Bookmark   July 26, 2007 at 7:38PM
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I am amazed that soapy water will kill squash bugs! If I decide to brave growing squash again, I will try it. I haven't seen that kind of soap, but I never looked for it, so I'll definitely see if I can find it.

We've had borers in the past, but none this year so far. I did have a cucumber beetle that killed a whole pumpkin vine before I could kill the beetle. It gave the vine a disease, and I had to pull the whole vine right away. That was my white pumpkin. Oh, well. At least they haven't gotten into the other curcurbits, thank God!

Thanks for the info!

    Bookmark   July 27, 2007 at 1:56PM
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Was thinking of trying the "topsy turvy" planting method (most often used for tomatoes) to see if the squash plant being away from the ground would help. I am planting most of my vegetables and herbs with this method. (5 gallon buckets, vegetables planted out the bottom of the suspended bucket, herbs, lettuce, etc. growing out the top of the bucket.) Does anyone think this could help with squash bugs? I will provide a fence or trellis for the squash to lay/vine across.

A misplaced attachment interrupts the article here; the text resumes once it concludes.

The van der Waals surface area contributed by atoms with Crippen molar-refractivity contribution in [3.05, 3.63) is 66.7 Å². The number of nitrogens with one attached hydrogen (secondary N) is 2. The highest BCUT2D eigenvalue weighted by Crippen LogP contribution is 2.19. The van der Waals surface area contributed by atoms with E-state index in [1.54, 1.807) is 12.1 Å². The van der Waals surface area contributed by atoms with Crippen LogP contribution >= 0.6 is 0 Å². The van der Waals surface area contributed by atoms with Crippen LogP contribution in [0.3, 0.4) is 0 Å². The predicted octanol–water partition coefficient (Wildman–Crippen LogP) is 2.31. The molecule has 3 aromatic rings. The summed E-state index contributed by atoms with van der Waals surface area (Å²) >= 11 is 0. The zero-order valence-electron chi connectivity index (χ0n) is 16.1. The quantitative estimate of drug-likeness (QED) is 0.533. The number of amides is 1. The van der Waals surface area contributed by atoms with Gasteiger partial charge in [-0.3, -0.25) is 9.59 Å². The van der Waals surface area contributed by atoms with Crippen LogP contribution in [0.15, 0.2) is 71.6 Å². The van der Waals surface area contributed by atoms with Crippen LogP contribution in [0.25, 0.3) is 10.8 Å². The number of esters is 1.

Bookmark   February 16, 2009 at 8:49PM
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I am trying the "topsy turvy" planters for the first time this year and I planted zucchini, cucumbers and yellow squash in one and I have squash bugs! I came to this site looking for a way to get rid of them. Thanks for the info!

    Bookmark   July 13, 2011 at 12:18PM
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Dr Bronners makes a liquid castille oil soap... its organic n concentrated. often available at health food stores. a common garden bug tonic is pure (non-antibacterial) soap such as dove, mixed with olive oil n sprayed onto leaves. i was reading that sevin is supposed to kill the young, but not the adults... sigh. that probly means that my diatomateous earth probly wont work on them either. the lil boogers destroyed my gardens squash n cucumber crops... but i found that they died once they got into my green beans. r the green beans toxic to them as the nasturtium and petunias???